From The Pueblo Chieftain (Chris Woodka):
A federal project to map groundwater changes in the Lower Arkansas River was approved by a local board last week. The Lower Arkansas Valley Water Conservancy District voted to spend $45,300 toward a program that will look at changes in groundwater levels during the irrigation season. The project will be conducted by the U.S. Geological Survey, which is contributing $23,260.
“We measure the late fall and early spring water levels,” said Ken Watts, Pueblo scientist for the USGS. “The change in the fall measures the recharge in the system. Groundwater storage is far greater than surface storage.”
The Arkansas River aquifer is about a mile wide, 30 feet deep and 150 miles long, he explained.
The USGS measures eight surface gauges and 144 wells east of Pueblo. Watts proposed eliminating the spring measurement in order to pay for a mapping project under the current funding level of about $52,000. While the USGS has measured the area for years, the data are available only in tables. Mapping would be available online and provide an easier way to compare numbers.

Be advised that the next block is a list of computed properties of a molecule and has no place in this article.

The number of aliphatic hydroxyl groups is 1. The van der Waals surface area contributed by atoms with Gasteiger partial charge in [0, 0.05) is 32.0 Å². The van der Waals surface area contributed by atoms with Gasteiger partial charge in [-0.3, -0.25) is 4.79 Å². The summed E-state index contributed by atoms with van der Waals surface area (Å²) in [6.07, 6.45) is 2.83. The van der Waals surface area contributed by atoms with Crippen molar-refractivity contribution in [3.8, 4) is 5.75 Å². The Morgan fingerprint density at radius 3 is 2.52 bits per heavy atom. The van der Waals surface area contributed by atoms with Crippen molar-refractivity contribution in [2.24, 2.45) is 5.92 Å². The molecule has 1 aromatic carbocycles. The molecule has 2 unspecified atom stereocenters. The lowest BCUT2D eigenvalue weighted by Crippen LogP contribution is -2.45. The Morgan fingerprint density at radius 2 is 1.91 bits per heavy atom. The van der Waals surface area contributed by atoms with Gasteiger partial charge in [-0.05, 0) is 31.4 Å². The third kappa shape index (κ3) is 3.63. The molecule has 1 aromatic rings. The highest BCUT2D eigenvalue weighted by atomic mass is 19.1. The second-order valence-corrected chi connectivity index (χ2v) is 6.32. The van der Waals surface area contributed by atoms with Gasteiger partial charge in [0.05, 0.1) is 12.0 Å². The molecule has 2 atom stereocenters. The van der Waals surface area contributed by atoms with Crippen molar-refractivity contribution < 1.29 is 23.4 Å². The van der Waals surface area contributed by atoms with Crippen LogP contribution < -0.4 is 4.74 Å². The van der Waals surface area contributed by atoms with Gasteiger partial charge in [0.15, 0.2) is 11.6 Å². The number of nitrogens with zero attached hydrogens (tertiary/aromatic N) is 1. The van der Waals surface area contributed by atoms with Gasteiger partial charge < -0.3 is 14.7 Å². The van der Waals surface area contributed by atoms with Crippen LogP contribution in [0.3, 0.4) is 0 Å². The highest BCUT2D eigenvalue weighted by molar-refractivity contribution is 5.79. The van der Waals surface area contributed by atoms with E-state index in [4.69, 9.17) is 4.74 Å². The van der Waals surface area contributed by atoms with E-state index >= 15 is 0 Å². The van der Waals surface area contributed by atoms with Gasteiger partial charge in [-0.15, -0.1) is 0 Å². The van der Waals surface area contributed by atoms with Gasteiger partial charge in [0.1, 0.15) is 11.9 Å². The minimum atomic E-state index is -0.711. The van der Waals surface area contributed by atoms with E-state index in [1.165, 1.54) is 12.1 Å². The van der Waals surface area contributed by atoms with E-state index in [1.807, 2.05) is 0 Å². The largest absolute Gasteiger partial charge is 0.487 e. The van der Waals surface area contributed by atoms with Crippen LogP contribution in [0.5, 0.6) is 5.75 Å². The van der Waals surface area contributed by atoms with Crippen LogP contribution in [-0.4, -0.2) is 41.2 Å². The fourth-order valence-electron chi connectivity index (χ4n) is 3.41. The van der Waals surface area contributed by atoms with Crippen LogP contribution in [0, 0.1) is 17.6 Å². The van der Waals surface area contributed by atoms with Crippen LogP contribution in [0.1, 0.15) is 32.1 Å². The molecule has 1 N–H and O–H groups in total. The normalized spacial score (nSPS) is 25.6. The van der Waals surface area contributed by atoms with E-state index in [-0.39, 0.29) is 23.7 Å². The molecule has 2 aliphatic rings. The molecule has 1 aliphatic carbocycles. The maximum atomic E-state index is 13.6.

The Lower Ark board voted to add $10,300 of its own money, matched with $5,820 in USGS funds to fund a more complete project.
The data is useful for several reasons, including well pumping regulations, surface irrigation plan and long-term studies.
“Surface supply and groundwater are connected,” Watts said. “If you drop groundwater levels, that will pull water to the aquifer.”
“It’s good data, and ties into the Arkansas River decision support system,” said Bill Tyner, assistant Division 2 engineer. “The data are helpful because of the difference we’ve seen in the last few irrigation seasons.”
More Arkansas River Basin coverage here.